Strong offenses from Seattle and Chicago lead to an exciting national championship rematch.
August 12, 2021 by Laura Osterlund in Recap with 0 comments
BLAINE, MN — Before play started at the 2021 US Open, an expanded field of men’s team pushed back against a proposed format that largely isolated elite programs from the mid-level teams invited to the event for the first time. USA Ultimate adjusted the format and schedule heading into the weekend, but when push came to shove on the field in Blaine, the split between the top teams and next tier was there for all to see. After a championship bracket that mostly played to seed, #1 Seattle Sockeye earned a 15-12 win over #2 Chicago Machine in a tight, spirited final to defend their 2019 US Open title and extend their TCT tournament win streak.
Elite Tier Separate Themselves In Early Bracket Play
After the controversy surrounding the original format, USA Ultimate decided to restructure the power pools to include three additional teams — none of whom managed a Day 1 win in pool play against their more decorated competition. Four teams from Saturday’s two lower pools also earned their way into the championship bracket for a chance to play higher-ranked teams. While the adjusted format presented an opportunity for a major upset, the results proved anti-climatic, with every higher-ranked team emerging victorious in the prequarter round and only no.9 seed Atlanta Chain Lightning replacing no.8 seed Boston Dig in a favorite-heavy final eight.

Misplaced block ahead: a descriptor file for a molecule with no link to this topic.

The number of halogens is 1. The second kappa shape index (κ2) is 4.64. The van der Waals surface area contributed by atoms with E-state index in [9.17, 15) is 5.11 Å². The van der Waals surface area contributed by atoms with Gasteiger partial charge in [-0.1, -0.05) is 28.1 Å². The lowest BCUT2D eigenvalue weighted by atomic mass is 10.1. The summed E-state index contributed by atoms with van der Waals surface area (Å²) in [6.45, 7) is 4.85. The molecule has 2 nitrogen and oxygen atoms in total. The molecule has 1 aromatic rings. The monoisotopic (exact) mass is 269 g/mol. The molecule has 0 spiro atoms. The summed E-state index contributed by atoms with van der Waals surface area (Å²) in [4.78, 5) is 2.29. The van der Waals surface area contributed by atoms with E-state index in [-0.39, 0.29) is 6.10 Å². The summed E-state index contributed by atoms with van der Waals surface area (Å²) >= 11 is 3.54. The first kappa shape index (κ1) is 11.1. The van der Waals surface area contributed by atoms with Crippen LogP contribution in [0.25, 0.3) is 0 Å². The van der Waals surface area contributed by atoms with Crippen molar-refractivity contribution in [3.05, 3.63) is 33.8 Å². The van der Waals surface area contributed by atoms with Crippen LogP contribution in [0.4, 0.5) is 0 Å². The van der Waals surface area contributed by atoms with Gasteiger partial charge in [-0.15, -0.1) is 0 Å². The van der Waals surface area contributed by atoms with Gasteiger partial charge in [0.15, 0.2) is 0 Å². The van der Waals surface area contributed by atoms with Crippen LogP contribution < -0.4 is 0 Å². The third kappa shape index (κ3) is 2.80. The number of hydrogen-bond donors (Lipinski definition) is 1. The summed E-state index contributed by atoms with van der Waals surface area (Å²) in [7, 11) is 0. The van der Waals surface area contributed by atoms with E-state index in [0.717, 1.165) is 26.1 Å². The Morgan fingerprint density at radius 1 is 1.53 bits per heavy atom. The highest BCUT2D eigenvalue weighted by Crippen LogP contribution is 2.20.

In the quarterfinals, Sockeye took on #10 SoCal Condors in a rematch from pool play at the Pro-Elite Challenge last month, where Condors snatched an early-season upset, 15-12. The Californians fought hard but were unable to get a single break on Seattle’s O-line in Blaine as Sockeye won 15-10, avenging their PEC loss.